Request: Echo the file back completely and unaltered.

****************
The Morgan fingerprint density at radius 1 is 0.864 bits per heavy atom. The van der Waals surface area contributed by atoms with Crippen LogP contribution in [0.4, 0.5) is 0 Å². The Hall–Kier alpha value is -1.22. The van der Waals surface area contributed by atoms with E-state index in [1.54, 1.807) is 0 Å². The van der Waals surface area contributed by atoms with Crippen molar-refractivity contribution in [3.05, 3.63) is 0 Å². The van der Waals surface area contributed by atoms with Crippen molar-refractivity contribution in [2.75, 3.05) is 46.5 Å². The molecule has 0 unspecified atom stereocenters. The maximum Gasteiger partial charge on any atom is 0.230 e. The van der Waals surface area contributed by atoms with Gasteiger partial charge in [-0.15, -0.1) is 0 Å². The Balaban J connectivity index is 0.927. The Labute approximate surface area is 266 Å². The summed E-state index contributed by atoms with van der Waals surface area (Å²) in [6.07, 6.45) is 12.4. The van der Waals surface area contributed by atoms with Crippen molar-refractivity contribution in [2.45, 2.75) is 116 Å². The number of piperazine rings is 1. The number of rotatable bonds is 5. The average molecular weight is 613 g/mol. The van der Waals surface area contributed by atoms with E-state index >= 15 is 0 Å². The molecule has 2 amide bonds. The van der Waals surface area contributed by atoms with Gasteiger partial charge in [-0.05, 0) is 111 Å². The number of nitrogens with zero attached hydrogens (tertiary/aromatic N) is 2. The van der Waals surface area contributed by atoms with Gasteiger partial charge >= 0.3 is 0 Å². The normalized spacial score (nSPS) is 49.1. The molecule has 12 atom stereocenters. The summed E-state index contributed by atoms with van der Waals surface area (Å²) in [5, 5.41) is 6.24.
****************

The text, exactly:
The Morgan fingerprint density at radius 1 is 0.864 bits per heavy atom. The van der Waals surface area contributed by atoms with Crippen LogP contribution in [0.4, 0.5) is 0 Å². The Hall–Kier alpha value is -1.22. The van der Waals surface area contributed by atoms with E-state index in [1.54, 1.807) is 0 Å². The van der Waals surface area contributed by atoms with Crippen molar-refractivity contribution in [3.05, 3.63) is 0 Å². The van der Waals surface area contributed by atoms with Crippen molar-refractivity contribution in [2.75, 3.05) is 46.5 Å². The molecule has 0 unspecified atom stereocenters. The maximum Gasteiger partial charge on any atom is 0.230 e. The van der Waals surface area contributed by atoms with Gasteiger partial charge in [-0.15, -0.1) is 0 Å². The Balaban J connectivity index is 0.927. The Labute approximate surface area is 266 Å². The summed E-state index contributed by atoms with van der Waals surface area (Å²) in [6.07, 6.45) is 12.4. The van der Waals surface area contributed by atoms with Crippen molar-refractivity contribution in [2.45, 2.75) is 116 Å². The number of piperazine rings is 1. The number of rotatable bonds is 5. The average molecular weight is 613 g/mol. The van der Waals surface area contributed by atoms with E-state index >= 15 is 0 Å². The molecule has 2 amide bonds. The van der Waals surface area contributed by atoms with Gasteiger partial charge in [-0.05, 0) is 111 Å². The number of nitrogens with zero attached hydrogens (tertiary/aromatic N) is 2. The van der Waals surface area contributed by atoms with Gasteiger partial charge >= 0.3 is 0 Å². The normalized spacial score (nSPS) is 49.1. The molecule has 12 atom stereocenters. The summed E-state index contributed by atoms with van der Waals surface area (Å²) in [5, 5.41) is 6.24.